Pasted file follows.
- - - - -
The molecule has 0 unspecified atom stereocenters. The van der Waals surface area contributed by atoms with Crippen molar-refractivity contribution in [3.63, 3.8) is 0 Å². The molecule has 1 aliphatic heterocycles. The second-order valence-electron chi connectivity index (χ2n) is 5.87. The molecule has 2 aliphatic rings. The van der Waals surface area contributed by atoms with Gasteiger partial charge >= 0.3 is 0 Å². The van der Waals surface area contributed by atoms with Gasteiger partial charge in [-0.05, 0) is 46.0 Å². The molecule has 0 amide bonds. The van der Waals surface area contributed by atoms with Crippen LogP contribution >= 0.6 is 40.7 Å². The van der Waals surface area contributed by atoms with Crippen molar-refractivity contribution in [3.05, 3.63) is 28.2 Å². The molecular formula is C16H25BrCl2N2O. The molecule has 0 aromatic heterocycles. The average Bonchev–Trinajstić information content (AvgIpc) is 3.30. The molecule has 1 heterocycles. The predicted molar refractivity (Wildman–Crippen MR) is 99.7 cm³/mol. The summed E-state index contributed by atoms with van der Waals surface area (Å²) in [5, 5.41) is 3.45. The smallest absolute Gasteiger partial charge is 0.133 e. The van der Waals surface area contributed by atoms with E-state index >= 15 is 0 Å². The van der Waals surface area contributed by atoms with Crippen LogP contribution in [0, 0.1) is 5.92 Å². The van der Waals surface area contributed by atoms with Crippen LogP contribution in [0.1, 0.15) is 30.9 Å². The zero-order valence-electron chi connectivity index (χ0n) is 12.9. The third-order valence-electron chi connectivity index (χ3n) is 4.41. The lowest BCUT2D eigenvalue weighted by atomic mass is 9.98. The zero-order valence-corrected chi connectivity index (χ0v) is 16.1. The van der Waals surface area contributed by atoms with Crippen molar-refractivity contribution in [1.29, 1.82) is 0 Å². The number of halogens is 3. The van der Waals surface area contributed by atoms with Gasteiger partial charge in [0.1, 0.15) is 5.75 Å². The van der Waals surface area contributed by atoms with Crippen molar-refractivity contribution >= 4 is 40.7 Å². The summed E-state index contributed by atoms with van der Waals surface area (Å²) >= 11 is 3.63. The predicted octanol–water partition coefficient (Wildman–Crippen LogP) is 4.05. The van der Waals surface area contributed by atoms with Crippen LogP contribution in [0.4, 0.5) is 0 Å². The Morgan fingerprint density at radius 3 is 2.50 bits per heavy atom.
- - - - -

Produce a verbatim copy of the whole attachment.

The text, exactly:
The molecule has 0 unspecified atom stereocenters. The van der Waals surface area contributed by atoms with Crippen molar-refractivity contribution in [3.63, 3.8) is 0 Å². The molecule has 1 aliphatic heterocycles. The second-order valence-electron chi connectivity index (χ2n) is 5.87. The molecule has 2 aliphatic rings. The van der Waals surface area contributed by atoms with Gasteiger partial charge >= 0.3 is 0 Å². The van der Waals surface area contributed by atoms with Gasteiger partial charge in [-0.05, 0) is 46.0 Å². The molecule has 0 amide bonds. The van der Waals surface area contributed by atoms with Crippen LogP contribution >= 0.6 is 40.7 Å². The van der Waals surface area contributed by atoms with Crippen molar-refractivity contribution in [3.05, 3.63) is 28.2 Å². The molecular formula is C16H25BrCl2N2O. The molecule has 0 aromatic heterocycles. The average Bonchev–Trinajstić information content (AvgIpc) is 3.30. The molecule has 1 heterocycles. The predicted molar refractivity (Wildman–Crippen MR) is 99.7 cm³/mol. The summed E-state index contributed by atoms with van der Waals surface area (Å²) in [5, 5.41) is 3.45. The smallest absolute Gasteiger partial charge is 0.133 e. The van der Waals surface area contributed by atoms with E-state index >= 15 is 0 Å². The van der Waals surface area contributed by atoms with Crippen LogP contribution in [0, 0.1) is 5.92 Å². The van der Waals surface area contributed by atoms with Crippen LogP contribution in [0.1, 0.15) is 30.9 Å². The zero-order valence-electron chi connectivity index (χ0n) is 12.9. The third-order valence-electron chi connectivity index (χ3n) is 4.41. The lowest BCUT2D eigenvalue weighted by atomic mass is 9.98. The zero-order valence-corrected chi connectivity index (χ0v) is 16.1. The van der Waals surface area contributed by atoms with Crippen molar-refractivity contribution in [1.29, 1.82) is 0 Å². The number of halogens is 3. The van der Waals surface area contributed by atoms with Gasteiger partial charge in [0.1, 0.15) is 5.75 Å². The van der Waals surface area contributed by atoms with Crippen molar-refractivity contribution >= 4 is 40.7 Å². The summed E-state index contributed by atoms with van der Waals surface area (Å²) >= 11 is 3.63. The predicted octanol–water partition coefficient (Wildman–Crippen LogP) is 4.05. The van der Waals surface area contributed by atoms with Crippen LogP contribution in [0.4, 0.5) is 0 Å². The Morgan fingerprint density at radius 3 is 2.50 bits per heavy atom.